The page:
On 10 August 2014 five inmates at Leeuwkop Maximum Correctional Centre were beaten, assaulted and tortured by DCS officials. Llewellyn Smith, Xolani Zulu, Benson Qibi, Abel Phasha and Mthokozisi Sithole sustained severe physical and psychological injuries as a result.

The beatings were precipitated by Mr Zulu, the second plaintiff, jamming the cell door with a toothbrush, thus preventing it from being opened by officials. He did this in protest against the unlawful blanket removal of privileges from all of the residents of Cell B1 and the officials’ refusal to grant him an audience with senior management at Leeuwkop in an attempt to resolve the unfair treatment meted out to the members of Cell B1.

The five plaintiffs, represented by Lawyers for Human Rights are suing the Minister of Justice and Correctional Services for the severe and ongoing damages they sustained as a result of torture.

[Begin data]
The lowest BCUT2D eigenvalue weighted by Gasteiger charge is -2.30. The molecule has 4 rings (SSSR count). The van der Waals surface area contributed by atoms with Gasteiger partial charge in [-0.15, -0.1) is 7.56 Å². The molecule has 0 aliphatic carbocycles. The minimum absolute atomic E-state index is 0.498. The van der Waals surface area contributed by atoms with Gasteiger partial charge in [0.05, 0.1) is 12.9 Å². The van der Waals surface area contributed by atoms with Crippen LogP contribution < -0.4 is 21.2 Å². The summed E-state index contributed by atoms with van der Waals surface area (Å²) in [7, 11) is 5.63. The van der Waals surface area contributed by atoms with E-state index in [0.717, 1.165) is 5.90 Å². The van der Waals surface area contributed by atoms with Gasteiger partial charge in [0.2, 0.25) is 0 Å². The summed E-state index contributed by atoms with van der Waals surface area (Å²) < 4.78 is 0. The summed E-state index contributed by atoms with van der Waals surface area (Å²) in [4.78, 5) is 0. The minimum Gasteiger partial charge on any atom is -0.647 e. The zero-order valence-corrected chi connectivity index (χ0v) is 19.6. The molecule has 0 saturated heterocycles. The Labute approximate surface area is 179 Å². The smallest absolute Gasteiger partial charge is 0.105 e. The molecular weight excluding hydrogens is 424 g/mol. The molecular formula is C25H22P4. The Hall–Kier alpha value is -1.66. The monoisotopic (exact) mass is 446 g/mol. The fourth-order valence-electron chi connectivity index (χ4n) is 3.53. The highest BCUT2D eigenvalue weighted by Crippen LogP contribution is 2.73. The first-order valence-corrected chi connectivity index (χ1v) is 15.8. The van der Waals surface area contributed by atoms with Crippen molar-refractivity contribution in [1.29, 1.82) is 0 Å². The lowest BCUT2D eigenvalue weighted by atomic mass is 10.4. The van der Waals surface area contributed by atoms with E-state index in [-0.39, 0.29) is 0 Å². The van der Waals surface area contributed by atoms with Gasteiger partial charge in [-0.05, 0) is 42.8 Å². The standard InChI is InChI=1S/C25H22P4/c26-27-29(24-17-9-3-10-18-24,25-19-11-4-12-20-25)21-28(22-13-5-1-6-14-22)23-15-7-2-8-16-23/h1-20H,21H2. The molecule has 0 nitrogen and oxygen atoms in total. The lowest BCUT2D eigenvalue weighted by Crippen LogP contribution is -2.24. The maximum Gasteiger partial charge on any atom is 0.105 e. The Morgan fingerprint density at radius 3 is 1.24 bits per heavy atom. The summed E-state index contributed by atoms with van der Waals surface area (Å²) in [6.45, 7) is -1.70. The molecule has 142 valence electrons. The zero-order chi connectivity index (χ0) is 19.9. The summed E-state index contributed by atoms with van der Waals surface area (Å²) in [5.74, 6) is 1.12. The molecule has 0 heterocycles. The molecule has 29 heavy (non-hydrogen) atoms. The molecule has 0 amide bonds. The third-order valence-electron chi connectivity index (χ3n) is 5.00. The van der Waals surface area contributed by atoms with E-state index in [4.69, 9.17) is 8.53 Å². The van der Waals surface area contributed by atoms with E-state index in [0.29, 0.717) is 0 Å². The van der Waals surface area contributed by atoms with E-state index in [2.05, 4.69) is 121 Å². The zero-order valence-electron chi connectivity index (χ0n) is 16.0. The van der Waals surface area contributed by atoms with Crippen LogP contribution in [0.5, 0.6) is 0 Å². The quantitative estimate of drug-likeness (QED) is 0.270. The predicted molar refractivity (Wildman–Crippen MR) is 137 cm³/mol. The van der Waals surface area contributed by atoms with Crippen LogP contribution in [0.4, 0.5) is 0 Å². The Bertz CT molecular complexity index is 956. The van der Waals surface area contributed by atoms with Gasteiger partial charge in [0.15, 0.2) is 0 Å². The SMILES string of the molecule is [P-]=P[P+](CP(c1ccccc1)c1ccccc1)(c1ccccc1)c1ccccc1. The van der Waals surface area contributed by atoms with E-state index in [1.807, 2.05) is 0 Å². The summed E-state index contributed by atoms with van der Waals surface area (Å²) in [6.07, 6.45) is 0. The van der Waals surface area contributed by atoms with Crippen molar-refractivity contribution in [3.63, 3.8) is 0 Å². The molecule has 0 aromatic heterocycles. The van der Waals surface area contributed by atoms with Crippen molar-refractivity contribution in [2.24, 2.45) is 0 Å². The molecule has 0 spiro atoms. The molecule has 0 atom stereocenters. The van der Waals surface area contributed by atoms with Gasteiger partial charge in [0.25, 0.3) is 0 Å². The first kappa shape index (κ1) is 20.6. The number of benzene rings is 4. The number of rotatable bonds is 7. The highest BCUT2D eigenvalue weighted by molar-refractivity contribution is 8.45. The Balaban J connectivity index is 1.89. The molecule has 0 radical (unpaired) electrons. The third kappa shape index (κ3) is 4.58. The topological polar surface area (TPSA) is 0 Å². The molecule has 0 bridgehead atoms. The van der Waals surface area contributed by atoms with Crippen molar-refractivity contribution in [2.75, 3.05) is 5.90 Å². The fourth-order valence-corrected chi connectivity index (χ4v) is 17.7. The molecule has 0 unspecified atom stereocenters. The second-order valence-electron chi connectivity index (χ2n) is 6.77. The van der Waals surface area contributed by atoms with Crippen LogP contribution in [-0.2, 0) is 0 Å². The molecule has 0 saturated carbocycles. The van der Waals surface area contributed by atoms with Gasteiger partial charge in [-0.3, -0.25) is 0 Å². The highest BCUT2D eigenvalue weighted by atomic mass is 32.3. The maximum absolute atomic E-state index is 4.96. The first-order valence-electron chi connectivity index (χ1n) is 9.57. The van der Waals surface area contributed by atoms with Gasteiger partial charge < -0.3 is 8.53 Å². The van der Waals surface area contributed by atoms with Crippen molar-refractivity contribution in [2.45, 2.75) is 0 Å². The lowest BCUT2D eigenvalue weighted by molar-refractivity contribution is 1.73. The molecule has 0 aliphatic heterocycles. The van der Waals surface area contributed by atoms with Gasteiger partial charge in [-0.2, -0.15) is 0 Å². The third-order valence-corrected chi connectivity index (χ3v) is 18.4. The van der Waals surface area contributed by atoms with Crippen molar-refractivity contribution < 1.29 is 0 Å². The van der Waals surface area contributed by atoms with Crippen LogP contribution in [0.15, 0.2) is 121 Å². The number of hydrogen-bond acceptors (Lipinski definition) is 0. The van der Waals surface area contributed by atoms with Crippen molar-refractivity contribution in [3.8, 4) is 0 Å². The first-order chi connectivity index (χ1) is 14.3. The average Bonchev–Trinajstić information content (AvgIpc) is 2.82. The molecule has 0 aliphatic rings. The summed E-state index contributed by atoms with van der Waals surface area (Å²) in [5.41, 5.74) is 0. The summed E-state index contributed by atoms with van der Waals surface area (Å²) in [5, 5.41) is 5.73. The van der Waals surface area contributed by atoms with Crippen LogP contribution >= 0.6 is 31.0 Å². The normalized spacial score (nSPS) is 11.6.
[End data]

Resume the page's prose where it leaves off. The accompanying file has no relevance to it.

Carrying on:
On 28 October the hearing, set down for 15 days, commenced. The Court will hear expert evidence from forensic pathologists, doctors, psychiatrists and use of force experts. This case is the first to rely on the recently domesticated offence of torture which incorporates the definition of torture from the Convention against Torture, ratified by the South African government in July 1998.

For further inquires: Clare Ballard (attorney of record), clare [at] lhr [dot] org [dot] za